Providing a better accounting of how local public services are paid for is one of the key goals stemming from a long-range financial plan recently completed for Clatsop County.
On Wednesday the county commissioners discussed a list of recommendations that Financial Consulting Solutions Group provided as part of a comprehensive study of the county's financial status and budgeting policies.
The consultants suggested the county analyze how it pays for various costs and services within its budget and what level of fees to charge for certain services, implement a method for tracking the effectiveness of various county programs, and study other revenue sources such as a gas tax or system development charges.
In response, county staff developed a work plan setting schedules for reviewing the recommendations.
The plan renewed the commissioners' ongoing debate about the best use of the money the county receives each year from timber harvests in the Clatsop State Forest. Specifically, the consultants questioned whether the timber dollars should pay for ongoing expenses such as maintenance and upgrades to the county's computer systems, or whether the various departments should pay for those costs out of their own budgets.
"It's a philosophical question - do we want to subsidize operating expenses with timber money?" County Administrator Scott Derickson said.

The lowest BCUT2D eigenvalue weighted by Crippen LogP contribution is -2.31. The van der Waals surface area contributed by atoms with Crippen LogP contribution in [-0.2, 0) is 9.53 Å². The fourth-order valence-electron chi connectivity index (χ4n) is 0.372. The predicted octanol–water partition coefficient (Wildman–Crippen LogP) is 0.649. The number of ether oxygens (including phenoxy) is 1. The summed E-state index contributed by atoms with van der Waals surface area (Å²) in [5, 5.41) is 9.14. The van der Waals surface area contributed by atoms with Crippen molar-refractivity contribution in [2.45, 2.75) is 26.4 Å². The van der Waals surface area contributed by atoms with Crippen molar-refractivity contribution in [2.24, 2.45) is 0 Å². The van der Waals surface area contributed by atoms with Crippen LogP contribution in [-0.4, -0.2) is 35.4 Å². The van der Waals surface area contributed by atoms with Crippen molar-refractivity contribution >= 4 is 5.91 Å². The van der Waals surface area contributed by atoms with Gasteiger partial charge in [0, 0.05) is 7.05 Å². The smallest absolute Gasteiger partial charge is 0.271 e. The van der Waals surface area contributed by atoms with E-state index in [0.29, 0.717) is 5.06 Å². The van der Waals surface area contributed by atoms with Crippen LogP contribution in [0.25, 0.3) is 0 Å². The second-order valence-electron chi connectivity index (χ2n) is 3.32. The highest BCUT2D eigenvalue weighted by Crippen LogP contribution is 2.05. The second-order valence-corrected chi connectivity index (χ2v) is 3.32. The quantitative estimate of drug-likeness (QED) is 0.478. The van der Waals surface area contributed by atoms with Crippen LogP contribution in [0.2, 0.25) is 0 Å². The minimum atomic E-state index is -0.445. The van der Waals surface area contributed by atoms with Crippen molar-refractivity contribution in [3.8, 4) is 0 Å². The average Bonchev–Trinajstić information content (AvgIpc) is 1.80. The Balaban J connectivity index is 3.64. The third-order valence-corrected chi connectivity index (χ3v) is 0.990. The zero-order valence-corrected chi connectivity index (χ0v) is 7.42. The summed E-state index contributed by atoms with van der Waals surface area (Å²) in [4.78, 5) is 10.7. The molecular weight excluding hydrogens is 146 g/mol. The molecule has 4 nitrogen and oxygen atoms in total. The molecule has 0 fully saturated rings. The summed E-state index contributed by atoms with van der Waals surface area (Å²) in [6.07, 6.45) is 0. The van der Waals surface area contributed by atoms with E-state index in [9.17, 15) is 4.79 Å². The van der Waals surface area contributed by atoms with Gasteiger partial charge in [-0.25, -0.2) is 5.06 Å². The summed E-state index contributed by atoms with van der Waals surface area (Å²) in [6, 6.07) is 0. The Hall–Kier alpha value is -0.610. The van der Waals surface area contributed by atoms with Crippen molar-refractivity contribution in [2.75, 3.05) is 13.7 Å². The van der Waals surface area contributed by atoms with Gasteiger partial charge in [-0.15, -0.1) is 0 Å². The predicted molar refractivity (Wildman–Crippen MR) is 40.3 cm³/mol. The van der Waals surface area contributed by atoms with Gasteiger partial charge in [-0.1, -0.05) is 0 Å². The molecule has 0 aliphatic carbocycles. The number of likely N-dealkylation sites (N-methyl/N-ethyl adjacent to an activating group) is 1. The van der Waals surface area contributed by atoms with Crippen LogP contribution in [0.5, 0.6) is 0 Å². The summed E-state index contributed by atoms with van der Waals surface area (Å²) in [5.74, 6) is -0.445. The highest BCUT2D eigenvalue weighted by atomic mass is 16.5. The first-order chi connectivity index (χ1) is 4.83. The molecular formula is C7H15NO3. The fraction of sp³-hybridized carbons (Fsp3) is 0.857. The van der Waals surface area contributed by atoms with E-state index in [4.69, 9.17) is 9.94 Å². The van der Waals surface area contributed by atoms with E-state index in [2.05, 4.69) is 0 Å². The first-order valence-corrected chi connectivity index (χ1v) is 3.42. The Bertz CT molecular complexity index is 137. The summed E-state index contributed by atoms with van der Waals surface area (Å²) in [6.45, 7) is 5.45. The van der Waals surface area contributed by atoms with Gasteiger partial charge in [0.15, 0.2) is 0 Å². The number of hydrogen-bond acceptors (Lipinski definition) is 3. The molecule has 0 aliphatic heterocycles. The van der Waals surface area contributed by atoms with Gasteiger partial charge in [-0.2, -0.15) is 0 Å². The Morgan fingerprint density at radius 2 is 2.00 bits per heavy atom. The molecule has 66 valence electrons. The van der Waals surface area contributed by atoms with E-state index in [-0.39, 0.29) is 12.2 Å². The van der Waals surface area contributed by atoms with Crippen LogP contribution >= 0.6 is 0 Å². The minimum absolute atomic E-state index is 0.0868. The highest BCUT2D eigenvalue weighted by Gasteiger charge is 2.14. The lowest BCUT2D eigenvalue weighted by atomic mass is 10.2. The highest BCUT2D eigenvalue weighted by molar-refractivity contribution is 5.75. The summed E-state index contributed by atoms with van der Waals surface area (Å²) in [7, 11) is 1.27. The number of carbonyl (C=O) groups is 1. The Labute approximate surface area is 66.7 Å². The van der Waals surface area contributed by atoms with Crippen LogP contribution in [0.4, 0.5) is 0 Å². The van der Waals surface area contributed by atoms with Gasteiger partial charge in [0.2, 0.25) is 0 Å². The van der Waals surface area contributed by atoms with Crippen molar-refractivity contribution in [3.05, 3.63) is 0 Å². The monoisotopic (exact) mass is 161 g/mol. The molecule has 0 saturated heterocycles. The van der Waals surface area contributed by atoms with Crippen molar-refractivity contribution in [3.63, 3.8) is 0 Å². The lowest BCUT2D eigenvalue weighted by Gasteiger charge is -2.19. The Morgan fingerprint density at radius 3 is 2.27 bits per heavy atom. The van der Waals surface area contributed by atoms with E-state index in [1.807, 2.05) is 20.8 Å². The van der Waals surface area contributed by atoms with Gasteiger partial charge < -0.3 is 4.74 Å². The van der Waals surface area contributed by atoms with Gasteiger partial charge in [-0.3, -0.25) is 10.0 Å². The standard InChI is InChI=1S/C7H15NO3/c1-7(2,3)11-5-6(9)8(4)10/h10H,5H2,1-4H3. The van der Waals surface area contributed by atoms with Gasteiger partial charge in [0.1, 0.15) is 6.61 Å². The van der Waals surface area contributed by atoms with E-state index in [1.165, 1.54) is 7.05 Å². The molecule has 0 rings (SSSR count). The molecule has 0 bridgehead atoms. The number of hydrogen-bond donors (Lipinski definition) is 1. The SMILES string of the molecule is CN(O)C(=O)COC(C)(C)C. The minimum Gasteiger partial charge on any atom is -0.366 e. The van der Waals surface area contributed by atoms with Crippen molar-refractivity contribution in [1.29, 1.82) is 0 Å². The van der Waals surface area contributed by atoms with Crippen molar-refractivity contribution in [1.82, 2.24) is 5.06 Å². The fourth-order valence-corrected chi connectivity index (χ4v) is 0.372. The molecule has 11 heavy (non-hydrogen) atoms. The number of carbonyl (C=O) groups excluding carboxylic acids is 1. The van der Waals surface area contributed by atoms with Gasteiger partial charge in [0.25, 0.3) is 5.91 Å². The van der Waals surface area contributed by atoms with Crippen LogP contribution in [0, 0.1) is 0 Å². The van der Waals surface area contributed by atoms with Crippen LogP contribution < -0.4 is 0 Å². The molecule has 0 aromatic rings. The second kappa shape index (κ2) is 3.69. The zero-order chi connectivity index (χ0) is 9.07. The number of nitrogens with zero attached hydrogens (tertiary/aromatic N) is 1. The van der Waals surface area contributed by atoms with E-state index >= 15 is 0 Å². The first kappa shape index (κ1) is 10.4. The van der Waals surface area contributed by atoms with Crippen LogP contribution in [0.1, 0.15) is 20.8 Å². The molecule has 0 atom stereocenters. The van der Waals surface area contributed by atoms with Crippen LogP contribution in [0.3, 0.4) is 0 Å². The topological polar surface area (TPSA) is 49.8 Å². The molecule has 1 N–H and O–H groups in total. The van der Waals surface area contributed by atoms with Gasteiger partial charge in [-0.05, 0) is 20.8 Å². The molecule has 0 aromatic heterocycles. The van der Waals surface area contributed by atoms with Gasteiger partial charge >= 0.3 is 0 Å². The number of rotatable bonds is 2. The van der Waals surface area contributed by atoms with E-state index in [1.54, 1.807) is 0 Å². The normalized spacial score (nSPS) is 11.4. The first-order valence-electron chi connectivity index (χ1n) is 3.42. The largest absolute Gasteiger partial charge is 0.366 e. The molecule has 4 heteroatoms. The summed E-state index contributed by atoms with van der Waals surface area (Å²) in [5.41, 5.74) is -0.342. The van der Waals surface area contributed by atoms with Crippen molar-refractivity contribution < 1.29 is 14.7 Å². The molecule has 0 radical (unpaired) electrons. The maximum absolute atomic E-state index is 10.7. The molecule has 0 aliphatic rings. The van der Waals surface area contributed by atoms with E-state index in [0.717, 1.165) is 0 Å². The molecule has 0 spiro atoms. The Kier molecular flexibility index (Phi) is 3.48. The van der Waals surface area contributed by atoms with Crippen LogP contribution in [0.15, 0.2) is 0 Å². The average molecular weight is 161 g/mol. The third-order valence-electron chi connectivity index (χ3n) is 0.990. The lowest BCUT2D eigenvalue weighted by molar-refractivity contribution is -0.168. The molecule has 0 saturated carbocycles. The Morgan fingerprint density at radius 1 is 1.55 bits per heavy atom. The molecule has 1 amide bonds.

The timber money - expected to total about $3.2 million this fiscal year - is transferred into the Special Projects Fund, which was created to fund one-time equipment and property purchases. But the fund also subsidizes the county's general fund in the amount of about $670,000 a year, and also pays for programs like the rental of jail beds in Tillamook and part of the operating costs of the youth detention facility in Warrenton.
The work plan laid out by county staff won't mean any major changes soon. The proposed timeline calls for studies of between one and four years on each of the several recommendations before any possible action by the board.
Commissioner Helen Westbrook said she would be reluctant to make departments cover more costs if it meant they had to make cutbacks elsewhere, especially areas like the Health and Human Services Department.
"I am supportive of reflecting true costs. I am not supportive of reducing services," she said.
The consultants also suggested the county identify which programs and services, such as land-use reviews, should be more self-supported with user fees.
Finance Director Mike Robison noted that the county last performed a comprehensive review of its fees six years ago, and the recommendations from that study were never put in place.
At issue with the fee study is whether services that mostly benefit an individual, such as a planning department development review, should have fees that reflect the total cost of the service, versus services like flu shots for police protection that provide broader benefit to the whole community, Derickson said.